Developer Ken Weinstein celebrates the “homecoming” of Philly Office Retail to Germantown.
Thirty years after he moved to Germantown, and 25 after he moved out of it, Ken Weinstein is back.
In a manner of speaking, that is: Northwest Philadelphia’s largest real estate developer still makes his home in Mount Airy. But the firm he founded shortly after moving to Germantown, Philly Office Retail, is calling Germantown home once again.
Weinstein celebrated the move with a big homecoming party at Philly Office Retail’s new headquarters at 4701 Germantown Ave. on Sept. 19. About 250 people joined Weinstein in celebrating the move and touring the new facility. The new home office is on the top floor of the former Schaeffer School.
In addition to the company headquarters, the lower two floors of the 1876 structure house a co-working space for Jumpstart Germantown affiliates.
Weinstein made the move in part because the center of gravity for his development firm has also shifted to Germantown’s southern end. The move allows him to keep closer tabs on the progress of the multimillion-dollar Wayne Junction redevelopment project. “We are focusing a lot of our efforts on revitalizing the Wayne Junction area, so it was a natural fit to have our offices close to where we are focusing our efforts,” Weinstein says. So far, he says, the redevelopment project is proceeding according to plan.
The Wayne Junction Campus, a former Catholic school at 4811 Germantown Ave. that once housed the Germantown Settlement Charter School, was the first piece of the puzzle to be put into place. A $4 million restoration turned it into office space for 14 businesses. Two buildings on Berkeley Street also already have tenants. Philly Bread Company and the Philadelphia Woodworking Company occupy the building at 4530 Germantown Ave., at the corner of Berkeley, and FourFront, a digital marketing firm, is ensconced at 137-43 Berkley St.
Joining FourFront as neighbors in that building will be Attic Brewing Company, the Germantown-based craft brewer, and Deke’s Bar-B-Que from Manayunk. Attic recently moved its brewing equipment into the building, and both businesses should be up and running by the end of the year.
The one Wayne Junction project that isn’t moving along smoothly is the Wayne Junction Diner, slated to be installed on the empty lot next to 137-43. Weinstein explains, “When the city demolished the four-story building that was on the site, it did not remove the rubble, so we have eight feet of unstable soil on the surface. If we want to build anything on that site, we need to remove the rubble and fill it with clean soil first.” Weinstein says he is still mulling over his options for that site.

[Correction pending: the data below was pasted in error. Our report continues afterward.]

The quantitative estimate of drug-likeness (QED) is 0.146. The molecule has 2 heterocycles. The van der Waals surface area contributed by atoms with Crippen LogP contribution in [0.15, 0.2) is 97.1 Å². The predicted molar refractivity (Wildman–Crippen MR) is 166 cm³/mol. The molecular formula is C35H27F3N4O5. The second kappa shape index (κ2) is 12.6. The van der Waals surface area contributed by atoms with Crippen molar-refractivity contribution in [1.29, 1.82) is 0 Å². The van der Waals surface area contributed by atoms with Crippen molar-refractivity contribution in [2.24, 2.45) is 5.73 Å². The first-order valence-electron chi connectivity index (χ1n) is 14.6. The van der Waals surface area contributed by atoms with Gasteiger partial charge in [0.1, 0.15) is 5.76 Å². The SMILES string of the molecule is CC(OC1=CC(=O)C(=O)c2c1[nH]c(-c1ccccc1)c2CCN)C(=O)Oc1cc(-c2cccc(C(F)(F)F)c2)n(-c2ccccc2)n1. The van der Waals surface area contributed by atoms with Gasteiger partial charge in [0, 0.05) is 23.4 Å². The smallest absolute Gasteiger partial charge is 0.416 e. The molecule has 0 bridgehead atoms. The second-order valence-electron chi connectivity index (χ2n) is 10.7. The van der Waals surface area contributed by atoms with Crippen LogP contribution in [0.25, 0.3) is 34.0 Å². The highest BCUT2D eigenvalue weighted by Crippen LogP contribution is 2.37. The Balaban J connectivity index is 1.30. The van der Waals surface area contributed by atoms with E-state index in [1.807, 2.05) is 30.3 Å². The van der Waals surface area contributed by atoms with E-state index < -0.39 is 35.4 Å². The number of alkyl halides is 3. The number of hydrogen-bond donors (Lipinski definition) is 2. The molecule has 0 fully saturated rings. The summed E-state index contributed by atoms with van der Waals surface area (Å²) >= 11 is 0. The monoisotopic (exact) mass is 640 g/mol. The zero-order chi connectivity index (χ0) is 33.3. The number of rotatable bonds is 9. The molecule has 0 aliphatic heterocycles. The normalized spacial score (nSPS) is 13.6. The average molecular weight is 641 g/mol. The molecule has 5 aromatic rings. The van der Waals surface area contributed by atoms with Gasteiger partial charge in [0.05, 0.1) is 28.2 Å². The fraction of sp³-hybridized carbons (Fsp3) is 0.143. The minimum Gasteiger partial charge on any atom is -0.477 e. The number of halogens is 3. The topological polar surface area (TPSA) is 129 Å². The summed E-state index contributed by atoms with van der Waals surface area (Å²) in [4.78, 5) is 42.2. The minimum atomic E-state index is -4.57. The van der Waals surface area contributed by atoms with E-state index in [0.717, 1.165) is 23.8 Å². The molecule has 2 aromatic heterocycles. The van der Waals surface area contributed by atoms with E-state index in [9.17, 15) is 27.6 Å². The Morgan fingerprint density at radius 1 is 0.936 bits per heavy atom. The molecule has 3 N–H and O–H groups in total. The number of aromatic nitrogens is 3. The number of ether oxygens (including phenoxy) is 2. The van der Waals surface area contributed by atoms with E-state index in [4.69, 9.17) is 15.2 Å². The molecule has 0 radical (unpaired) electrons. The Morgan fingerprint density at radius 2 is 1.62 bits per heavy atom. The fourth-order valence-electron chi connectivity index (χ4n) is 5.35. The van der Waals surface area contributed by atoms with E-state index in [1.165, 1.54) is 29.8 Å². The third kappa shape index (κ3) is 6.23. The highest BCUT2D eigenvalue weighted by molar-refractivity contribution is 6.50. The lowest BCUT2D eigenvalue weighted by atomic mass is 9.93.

The grand opening of the Philly Office Retail headquarters also raised money for a more colorful piece of the project: seven murals that Mural Arts Philadelphia will paint on buildings in the Wayne Junction area. The murals, which together will cost $150,000 to install, “will help beautify the area and make it more appealing,” he says. The opening raised the final $30,000 needed for the project to proceed.
The one other Wayne Junction project Weinstein has announced is a 32-unit apartment complex in the former Max Levy building. He says he is still arranging financing for that. “In the first phase, we will spend about $20 million on Wayne Junction revitalization,” he says.
You read that right: this is just the first phase of the larger Wayne Junction redevelopment project. Weinstein says he is almost ready to announce a second phase of projects, but before he does, “we want to make sure that what we have going succeeds first.” One thing he did say is that the second phase will include new construction, a first for Philly Office Retail, which to date has only done rehabilitation and adaptive reuse projects.
All of this also marks Weinstein’s returning to his roots. Weinstein and his wife moved to Germantown after getting married in 1989 and lived here until 1994. As he commuted from Queen Lane station to his Center City job, Weinstein also started looking for properties to fix up on evenings and weekends. His first renovation project was located in Germantown.
And Weinstein also has a hand in even more redevelopment in Germantown thanks to the Jumpstart program, which he started in 2015. To date, the developers’ boot camp has trained 625 residents, most of them African-Americans and women, to become their own rehabbers, and another cohort of 65 just began the nine-week training course in mid-October.
The co-working facility is slowly attracting members, but Weinstein says he has been surprised by the demand for its meeting rooms. “We have a training room that holds up to 50 people, a conference room that holds up to 12, and a main room that holds up to 200 people, and we’ve been getting constant calls to use that space,” he says. “We’ve rented it out several times since the co-working space opened. I can’t say I saw that coming.”
For more info on coworking and the Jumpstart program, visit jumpstartgermantown.com/co-working.